Cats eye view of the entry
cat litter boxes sitting on a mat inside a small partitioned room
Another cats eye view of the entry
plastic sheet with holes and litter pellets
View of some of the holes we drilled. These are on the entirety of the base of the top box for sifting sawdust.
2 plastic bins one with pellet litter and scoop the other with used sawdust litter
Two layers of boxes separated to show the contents
plastic bins with cat litter showing Example of 2" gap between top & bottom box to allow room for sawdust
Example of 2″ gap between top & bottom box to allow room for sawdust
 machine washable bed liner as litter mat & floor/baseboard protector
Soft, absorbent machine washable bed liner as litter mat & floor/baseboard protector
Underside of pad used in DIY litter area with litter scoop
Underside of pad

August 2017 Update

They have not had one potty accident in the 3+ months we have had them – I believe this has something to do with their approval of our litter system. It is a breeze to maintain, non-toxic and tracking is not an issue! A bonus is how easy it is on the budget… no more costly cat litter! I wish I had discovered this method years ago.

November 2017 Update

As the cats have grown bigger, so has their urine output. As a result, now more sawdust forms after they pee. I find it easier to scoop as much of the fluffy loose sawdust into a bag before using the scoop to rake the remaining sawdust into the holes. Finally, I shake the box back & forth a few times, and any remaining sawdust disappears into the holes. The whole process is swift & easy.

table and chairs with the partitioned wall in the corner of the room
small partitioned wall in dining room with table, chairs and hutch

Happy to report that we are STILL potty accident-free since bringing them home nearly 7 months ago – that’s right, not ONE single accident! Also, my house STILL doesn’t smell like a litter box. I love this system! That’s about it. I have never taken any photos of them doing their business in the litter box – even cats need their privacy! 😂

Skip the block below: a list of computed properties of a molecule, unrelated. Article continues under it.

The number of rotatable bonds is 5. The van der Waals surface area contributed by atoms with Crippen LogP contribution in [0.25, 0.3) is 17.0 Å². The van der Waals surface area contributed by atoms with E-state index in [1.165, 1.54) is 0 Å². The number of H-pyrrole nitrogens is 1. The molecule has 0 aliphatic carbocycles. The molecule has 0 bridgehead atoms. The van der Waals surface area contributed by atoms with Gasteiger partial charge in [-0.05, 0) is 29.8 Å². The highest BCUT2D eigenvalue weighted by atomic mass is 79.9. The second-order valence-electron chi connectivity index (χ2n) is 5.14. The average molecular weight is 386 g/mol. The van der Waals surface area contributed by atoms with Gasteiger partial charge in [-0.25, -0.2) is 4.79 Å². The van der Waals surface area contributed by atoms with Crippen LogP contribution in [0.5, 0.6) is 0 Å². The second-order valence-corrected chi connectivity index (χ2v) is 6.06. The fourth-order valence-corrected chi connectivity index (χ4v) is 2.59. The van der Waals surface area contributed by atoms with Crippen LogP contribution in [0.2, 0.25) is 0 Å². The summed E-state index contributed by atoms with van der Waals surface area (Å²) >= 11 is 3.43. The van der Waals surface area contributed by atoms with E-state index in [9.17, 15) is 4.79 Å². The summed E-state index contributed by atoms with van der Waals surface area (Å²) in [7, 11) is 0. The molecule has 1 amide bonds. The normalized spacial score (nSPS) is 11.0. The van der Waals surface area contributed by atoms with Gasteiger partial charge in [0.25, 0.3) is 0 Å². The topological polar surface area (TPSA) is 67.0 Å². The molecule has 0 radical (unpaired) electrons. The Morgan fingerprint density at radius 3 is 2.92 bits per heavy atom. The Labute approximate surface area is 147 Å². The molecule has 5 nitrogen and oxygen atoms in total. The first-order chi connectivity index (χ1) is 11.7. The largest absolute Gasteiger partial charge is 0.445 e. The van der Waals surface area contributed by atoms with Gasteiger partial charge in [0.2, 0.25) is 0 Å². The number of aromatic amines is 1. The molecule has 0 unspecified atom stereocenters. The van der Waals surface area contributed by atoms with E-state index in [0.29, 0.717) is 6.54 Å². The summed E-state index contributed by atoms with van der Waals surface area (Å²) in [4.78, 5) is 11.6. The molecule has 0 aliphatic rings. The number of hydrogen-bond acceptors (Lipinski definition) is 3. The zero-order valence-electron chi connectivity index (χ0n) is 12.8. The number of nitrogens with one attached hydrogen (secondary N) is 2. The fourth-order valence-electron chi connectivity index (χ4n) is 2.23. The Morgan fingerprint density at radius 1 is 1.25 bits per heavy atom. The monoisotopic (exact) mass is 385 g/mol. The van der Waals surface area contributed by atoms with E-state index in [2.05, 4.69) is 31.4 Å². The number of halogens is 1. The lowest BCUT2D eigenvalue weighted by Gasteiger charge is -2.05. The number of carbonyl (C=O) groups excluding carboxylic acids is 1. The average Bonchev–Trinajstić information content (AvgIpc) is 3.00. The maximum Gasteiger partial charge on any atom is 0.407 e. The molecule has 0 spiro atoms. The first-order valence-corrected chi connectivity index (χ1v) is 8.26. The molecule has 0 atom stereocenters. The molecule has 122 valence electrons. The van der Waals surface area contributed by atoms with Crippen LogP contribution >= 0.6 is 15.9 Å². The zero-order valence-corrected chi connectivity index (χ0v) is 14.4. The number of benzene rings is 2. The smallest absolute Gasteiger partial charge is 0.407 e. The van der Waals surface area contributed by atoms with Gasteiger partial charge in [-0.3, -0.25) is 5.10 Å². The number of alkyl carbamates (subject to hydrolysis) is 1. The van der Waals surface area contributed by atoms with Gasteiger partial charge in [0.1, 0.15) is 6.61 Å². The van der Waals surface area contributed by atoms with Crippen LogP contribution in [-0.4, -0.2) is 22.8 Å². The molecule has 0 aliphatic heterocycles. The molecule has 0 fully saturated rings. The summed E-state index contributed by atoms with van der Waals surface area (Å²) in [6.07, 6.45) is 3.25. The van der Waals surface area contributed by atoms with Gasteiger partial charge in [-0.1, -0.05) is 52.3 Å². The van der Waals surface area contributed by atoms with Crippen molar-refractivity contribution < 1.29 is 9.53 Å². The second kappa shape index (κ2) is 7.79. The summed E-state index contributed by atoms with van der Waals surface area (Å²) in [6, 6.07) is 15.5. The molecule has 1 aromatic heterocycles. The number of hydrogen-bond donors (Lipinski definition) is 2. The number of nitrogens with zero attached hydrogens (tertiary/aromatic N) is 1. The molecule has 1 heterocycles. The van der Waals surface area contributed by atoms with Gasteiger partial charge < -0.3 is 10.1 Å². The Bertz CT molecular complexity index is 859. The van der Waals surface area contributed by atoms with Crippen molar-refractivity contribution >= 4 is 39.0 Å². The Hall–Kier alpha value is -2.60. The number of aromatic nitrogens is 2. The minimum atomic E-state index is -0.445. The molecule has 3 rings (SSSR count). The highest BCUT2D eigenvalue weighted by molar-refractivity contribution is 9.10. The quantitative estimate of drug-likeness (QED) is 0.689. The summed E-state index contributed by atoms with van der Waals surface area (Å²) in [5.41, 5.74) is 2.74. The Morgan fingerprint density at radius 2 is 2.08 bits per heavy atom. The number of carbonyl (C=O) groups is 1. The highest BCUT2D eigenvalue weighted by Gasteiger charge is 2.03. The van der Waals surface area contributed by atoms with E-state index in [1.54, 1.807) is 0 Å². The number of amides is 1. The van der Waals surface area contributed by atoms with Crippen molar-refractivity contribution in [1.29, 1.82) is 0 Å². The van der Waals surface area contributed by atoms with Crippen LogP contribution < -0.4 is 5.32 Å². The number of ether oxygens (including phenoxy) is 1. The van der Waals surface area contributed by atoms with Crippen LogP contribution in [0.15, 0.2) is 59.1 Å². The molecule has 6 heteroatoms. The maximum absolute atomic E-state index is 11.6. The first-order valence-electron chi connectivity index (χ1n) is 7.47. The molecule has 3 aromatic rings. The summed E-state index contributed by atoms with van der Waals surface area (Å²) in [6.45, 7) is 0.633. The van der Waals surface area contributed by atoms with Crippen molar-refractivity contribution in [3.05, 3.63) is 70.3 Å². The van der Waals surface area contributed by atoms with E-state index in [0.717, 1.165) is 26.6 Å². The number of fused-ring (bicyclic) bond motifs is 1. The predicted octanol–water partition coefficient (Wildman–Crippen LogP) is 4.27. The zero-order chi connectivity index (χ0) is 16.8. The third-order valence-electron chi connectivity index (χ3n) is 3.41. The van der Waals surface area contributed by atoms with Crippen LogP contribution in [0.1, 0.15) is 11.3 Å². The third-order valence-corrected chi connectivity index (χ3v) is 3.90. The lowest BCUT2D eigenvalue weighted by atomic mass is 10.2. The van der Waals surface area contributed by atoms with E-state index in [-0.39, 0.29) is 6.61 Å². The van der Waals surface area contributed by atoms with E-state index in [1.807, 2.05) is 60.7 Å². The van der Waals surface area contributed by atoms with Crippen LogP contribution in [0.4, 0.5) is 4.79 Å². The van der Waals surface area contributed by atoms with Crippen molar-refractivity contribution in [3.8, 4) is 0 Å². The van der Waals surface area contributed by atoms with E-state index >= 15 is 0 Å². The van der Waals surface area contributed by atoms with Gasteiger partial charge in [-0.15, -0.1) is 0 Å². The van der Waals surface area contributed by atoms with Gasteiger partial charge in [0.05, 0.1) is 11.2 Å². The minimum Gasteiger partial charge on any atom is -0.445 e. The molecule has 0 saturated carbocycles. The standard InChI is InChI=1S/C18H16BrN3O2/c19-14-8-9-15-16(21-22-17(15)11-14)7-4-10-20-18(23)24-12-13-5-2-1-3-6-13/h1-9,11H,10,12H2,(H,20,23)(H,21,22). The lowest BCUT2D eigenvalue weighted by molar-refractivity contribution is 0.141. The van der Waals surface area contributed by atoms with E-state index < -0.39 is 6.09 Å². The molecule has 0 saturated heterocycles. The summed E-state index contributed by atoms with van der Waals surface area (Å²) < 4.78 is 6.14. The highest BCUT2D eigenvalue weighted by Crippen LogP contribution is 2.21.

Some readers have reported that they can also use pine pellets and a Breeze litter box for the same effect. Have you tried to make a DIY sifting litter box? Do you have any suggestions to share? I’m sure others could benefit from your work, so drop them in the comments below.


Homemade Cat Litter Box Wooden Enclosure

Another of my readers sent in this clever idea they had to give their cat some privacy and help hide their cat’s litter box from high-traffic areas. Thanks to Linda for sharing. Her first idea was their homemade cat litter box wooden enclosure, a piece of cat litter box furniture.

It’s quite a simple trick – she bought an old end table from a thrift shop and removed the doors before turning it around. The litter tray sits inside, out of view of anyone in Linda’s sunroom – in her own words, “no one even notices.” Her cat can then walk around to the hidden open side, clamber in and do his business in peace. This DIY litter box area is ideal.

Corner Litter Box Enclosure

In addition, Linda has given her cat Adam his own bathroom by adding a corner litter box to the back side of the doorway for her storage room. To make it even easier for Adam to get in and out, she’s had a hole cut and framed leading into the storage room. It’s not a full kitty door – the wall would be too thick – but a constantly open hole that is nicely framed. Now one of her least used rooms has become a quiet bathroom where Adam can enjoy privacy without a lot of foot traffic through the house. The door can stay closed, while Adam has full access to the room, including a welcome mat.

Do you have a kitty DIY project you’d like to share on the site to help other cat owners? For example, have you made cat furniture to create a hidden litter box?

Do you have a kitty DIY project you’d like to share on the site to help other cat owners? We’d love to feature it! Please contact us.

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Hi, I’m Jenny Dean, creator of Floppycats! Ever since my Aunt got the first Ragdoll cat in our family, I have loved the breed. Inspired by my childhood Ragdoll cat, Rags, I created Floppycats to connect, share and inspire other Ragdoll cat lovers around the world,

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28 Comments

  1. Suggestion on what to use for containers/tubs. Google polypropylene perforated bus tub / drain box. There are several online restaurant supply websites to choose from. The good news is these tubs are pretty ridged, are already perforated and are designed to be stacked on top of a corresponding bus tub. You’ll want to choose a style with a flat bottom without the ridges. Depending on the brand, you may have to drill or solder a few extra holes but most if not all the work is already done for you. I included a website link for one of the supply sites. Happy shopping!

  2. This is fantastic!
    I am allergic to pine.
    Do you think there is an alternative?

    1. Anonymous says:

      Yes, Tractor Supply has Cedar pellets.

  3. Texas Nana says:

    Awesome Litter boxes. I foster kittens for local shelter and they also use pine or paper pellets as litter. The foster babies are so small we use metal steamer pans as litter box and dog potty traing pads in front of litter box. I am using a old cheweys box as partion at this time. Works well for kittens that we only have 5-8 weeks. I will try this with smaller plastic pans and dig out the drill.